Community works to end killing
Religious leaders, residents look to help solve murders
WARREN — Police, community members and religious leaders fed up with violence in Warren are partnering to find ways to stop the killing and solve unsolved homicides in the city.
In recent weeks, family members of homicide victims and members of the Trumbull County Interdenominational Ministerial Alliance have met separately with police captains and detectives to find ways to end the cycle of violence.
“We want to help,” said community activist Honeya Price. “We are not here to do the police job of investigating crimes. We do want our neighborhoods safer, so we’re asking what people in the community can do.”
There have been 41 homicides in Warren since 2013, according to police statistics. Of those, 18 remain open, meaning no one has been charged in connection with the crimes.
Warren detective Wayne Mackey said the department takes every homicide investigation seriously and is working to solve them.
“We do not close murder investigations,” Mackey said. “They remain open and on our desks, so they always are on top of our minds. We see the files every day. Phone calls and leads are followed up whenever something new is discovered.”
A problem, however, is it’s becoming harder and harder to get witnesses to step forward, Mackey said.
“We have, for example, a 2017 murder investigation in which a young woman was shot and neither of the two surviving victims will provide statements,” he said. “We have cases that we know who committed the crimes, but we don’t have sufficient evidence to prosecute.”
And, Mackey said, police should not and cannot take a homicide investigation to prosecutors until they have all possible evidence available.
“We do not get a second chance at a trial if we fail to get a conviction due to not having sufficient evidence,” Mackey said. “So we don’t want some evidence — we want all available evidence.”
There were four homicides each in 2014 and 2015 in Warren, and because of the help of witnesses, police were able to build a case to present to prosecutors.
In 2016 and 2017, 12 of the 17 homicides in Warren remain open. The other five investigations resulted in convictions.
“We are doing everything we can to solve these crimes. We, like the families, want the killers off the streets and in prison,” Mackey said.
Price and Lisa Hill, whose nephew’s shooting death remains unsolved, said there are those in the public who may want to help, but fear retaliation.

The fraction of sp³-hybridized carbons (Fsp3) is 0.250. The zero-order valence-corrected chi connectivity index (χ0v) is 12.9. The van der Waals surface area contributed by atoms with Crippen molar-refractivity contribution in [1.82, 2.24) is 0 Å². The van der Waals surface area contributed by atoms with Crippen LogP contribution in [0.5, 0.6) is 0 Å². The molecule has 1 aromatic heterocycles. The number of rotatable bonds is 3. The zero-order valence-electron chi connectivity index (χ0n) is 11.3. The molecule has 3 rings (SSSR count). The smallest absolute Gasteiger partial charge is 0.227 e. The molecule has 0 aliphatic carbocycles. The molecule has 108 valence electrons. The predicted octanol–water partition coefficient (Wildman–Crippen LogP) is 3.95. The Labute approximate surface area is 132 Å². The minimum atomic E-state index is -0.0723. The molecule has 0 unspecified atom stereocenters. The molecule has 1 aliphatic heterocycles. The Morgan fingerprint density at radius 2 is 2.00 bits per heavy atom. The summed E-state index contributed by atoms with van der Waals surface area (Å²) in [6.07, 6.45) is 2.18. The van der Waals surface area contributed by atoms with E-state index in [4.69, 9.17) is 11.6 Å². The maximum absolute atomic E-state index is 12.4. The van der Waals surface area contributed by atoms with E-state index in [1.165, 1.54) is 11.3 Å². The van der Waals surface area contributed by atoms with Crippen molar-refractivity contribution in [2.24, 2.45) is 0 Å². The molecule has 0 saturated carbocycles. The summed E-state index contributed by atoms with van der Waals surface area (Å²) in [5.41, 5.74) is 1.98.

“There needs to be some place people can be sent to when they step forward,” Hill said. Her nephew, William Williams Jr., 19, was found Aug. 19, 2017, shot to death in a field in the 2400 block of Northwest Boulevard NW.
His father, William Williams Sr., said he’s frustrated about the lack of information he’s gotten from police.
“I’ve not been told anything since shortly after we were told about his death,” Williams Sr. said. “Nobody seems to know anything. It hurts.”
Police said they understand the frustration.
“We try to keep families informed when there is a development that matters to the investigation,” Mackey said. “Families can designate someone to call the lead investigative officer for an update.”
“We will call them back,” Mackey said.
The Rev. Joe Walker, ministerial alliance president and pastor at Restoration Christian Fellowship Church on Main Avenue SW, said the group was contacted by police last month.
“This is an issue impacting all of our churches,” Walker said. “It is impacting all of our members and their families. We are burying the victims and dealing with the aftermath.”
The ministerial alliance typically consists of 14 church leaders from across the city. However, with this issue, 23 churches are working together to help find solutions.
The group plans to organize at least one forum to discuss violence and other issues.
“We hope to open dialogues between those in the community, our churches and law enforcement,” Walker said. “I have not seen, in this community, the kind of distrust between citizens and the police that has been seen in other cities.”
“However, there is a loyalty to the streets,” he said. “People have to decide between telling what they know to make their neighborhoods safer and turning in their sons or daughters, brothers or sisters or other persons they are close to.”